What Does IVF REALLY Cost?

What does it really cost? Before we began our IVF journey, I did a lot of research because I was trying to figure out how we were going to make this work financially. It drove me insane how NOT transparent clinics were being when I went to their websites to get information about a full cycle of IVF. Hopefully, I can save anyone looking into IVF some time and energy by explaining the real costs below.  

They were throwing out numbers between 12-15 thousand. However, what I soon found out was the numbers they were throwing out did not include medication, which usually costs 5-7 thousand on average. It also did not include monitoring, which is all the blood work and ultrasounds to monitor how well you are stimulating throughout the IVF cycle. It also did not include any genetic testing, which was huge for us and the whole reason we were doing IVF.  And finally, it also did not include a frozen embryo transfer… which is how we would actually get pregnant. 

So, now that we are in the thick of it, I know how much it really costs. I’ve broken it out into “phases” because it’s how my brain has been digesting it. Keep in mind, this is what we paid for round one, but each clinic is different and each person will require different medications, monitoring, etc.  

Phase 1 “Baseline / Pre-screening” : $3,500
This is all the pre-screening stuff. It will include the baseline ultrasounds and blood work to see where you are at to get a better idea of a game plan.

Phase 2 “Stimulation / Monitoring” : $6,000 – $9,000
Medication: $4,000 – $6,000
Retrieval Monitoring : $2,000 – $3,000

This phase is when you actually start the medication to stimulate. It’s usually 3-5 injections into your stomach per day. You also go in about every other day for blood work and ultrasounds to monitor progress. 

Phase 3 “Egg Retrieval” : $12,250
This is the “phase” most clinics will list for pricing. This is when they go in and extract the eggs and fertilize them with the sperm to create embryos.

Phase 4 “Genetic Testing” : $5,400
Probe development: $1,900
PGTA chromosomal abnormality testing: $900+ ($225 per embryo plus shipping w/ minimum of 4 embryos)  
PGTM genetic abnormality testing: $2,600

This is the phase where we biopsy our embryos to test for my genetic mutation. They use complicated acronyms like PGTA and PGTM. It just means they are checking to see that the embryos don’t have any genetic abnormalities, like Li-Fraumeni Syndrome. 

After being denied by a couple of labs due to the complexity of my mutation, a lab in California agreed to take our case on to create a “probe” for us. This probe detects exactly where my genetic mutation is located in the embryo and is able to biopsy it. Wild… I know!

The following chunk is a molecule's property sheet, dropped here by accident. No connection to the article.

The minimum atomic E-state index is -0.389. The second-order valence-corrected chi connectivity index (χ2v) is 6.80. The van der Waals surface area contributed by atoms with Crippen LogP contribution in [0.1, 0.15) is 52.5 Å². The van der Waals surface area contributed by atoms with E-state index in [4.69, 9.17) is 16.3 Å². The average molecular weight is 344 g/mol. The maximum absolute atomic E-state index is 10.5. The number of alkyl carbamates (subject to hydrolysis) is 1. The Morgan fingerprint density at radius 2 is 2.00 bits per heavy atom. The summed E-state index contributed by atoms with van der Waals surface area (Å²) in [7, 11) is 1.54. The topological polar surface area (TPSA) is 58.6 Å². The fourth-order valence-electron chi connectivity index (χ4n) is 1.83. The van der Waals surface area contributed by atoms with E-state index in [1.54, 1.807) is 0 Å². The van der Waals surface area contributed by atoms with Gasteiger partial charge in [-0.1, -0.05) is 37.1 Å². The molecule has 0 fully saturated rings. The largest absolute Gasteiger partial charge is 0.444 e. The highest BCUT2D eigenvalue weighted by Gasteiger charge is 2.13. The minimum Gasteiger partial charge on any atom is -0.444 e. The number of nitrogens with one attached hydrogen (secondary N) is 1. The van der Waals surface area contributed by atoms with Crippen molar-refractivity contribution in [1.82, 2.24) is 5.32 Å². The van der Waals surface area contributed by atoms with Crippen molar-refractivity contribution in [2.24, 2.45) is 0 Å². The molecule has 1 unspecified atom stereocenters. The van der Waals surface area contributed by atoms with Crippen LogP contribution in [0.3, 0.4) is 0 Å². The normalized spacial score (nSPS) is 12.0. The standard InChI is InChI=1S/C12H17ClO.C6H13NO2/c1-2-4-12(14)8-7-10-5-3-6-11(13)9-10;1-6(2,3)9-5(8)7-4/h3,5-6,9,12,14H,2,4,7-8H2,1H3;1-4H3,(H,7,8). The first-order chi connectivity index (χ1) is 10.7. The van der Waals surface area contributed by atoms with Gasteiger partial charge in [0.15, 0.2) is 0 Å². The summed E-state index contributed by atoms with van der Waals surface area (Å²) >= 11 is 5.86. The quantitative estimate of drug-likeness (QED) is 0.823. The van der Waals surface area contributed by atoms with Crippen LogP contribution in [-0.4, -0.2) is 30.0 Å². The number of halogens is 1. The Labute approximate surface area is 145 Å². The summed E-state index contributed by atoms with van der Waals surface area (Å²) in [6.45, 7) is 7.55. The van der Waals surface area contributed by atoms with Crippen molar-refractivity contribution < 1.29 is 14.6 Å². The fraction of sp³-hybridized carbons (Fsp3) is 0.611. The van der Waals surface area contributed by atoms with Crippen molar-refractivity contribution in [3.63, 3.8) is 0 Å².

We needed to have at least 4 embryos to test in the PGTM phase against one another to make sure they are minimizing margin of error. We ended up with 0 embryos to send to that phase, as ours were deemed chromosomally abnormal in the PGTA phase and would not have resulted in a full-term pregnancy.

A lot of people don’t have to go through “Phase 4” of genetic testing. A lot of people can do an embryo transfer after “phase 3.” However, because we are doing genetic testing, we freeze our embryos until the results of the genetic tests come back and then move to “phase 5” of a frozen embryo transfer. 

Phase 5 “Frozen Embryo Transfer” : $5,525 – $7,225
Transfer monitoring: $700 – $1,400
Transfer: $3,325
Transfer meds : $1,500 – $2,500

This is the fun part where you actually, hopefully, become pregnant! Because we did not end up with any healthy embryos after phase 4, we did not move to phase 5. We will be essentially starting over and trying another round with hopes we can make it to this phase. 

Total cost: $32,675 – $37,375+ 

Again, this will vary from person to person based on what medications they need, how much monitoring they do, if they are doing genetic testing, etc. There are SO many factors. However, I think seeing more realistic numbers up front is helpful so you can plan.

It’s also important to check with your insurance company to see if they offer any IVF coverage. The majority of people’s do not, so it is entirely out of pocket like it was for us. It actually makes me sick to my stomach, because it makes IVF totally out of reach for so many people. It also makes me sick to my stomach knowing that many people have to do more than one round (us included) and are flushing thousands of dollars down the toilet for unsuccessful rounds. 

BUT we are keeping the end goal in mind and know that it will be SO worth it. So, here’s to another (hopefully more successful) round. Stay tuned for my next post on tips for how to pay for IVF and save some money.

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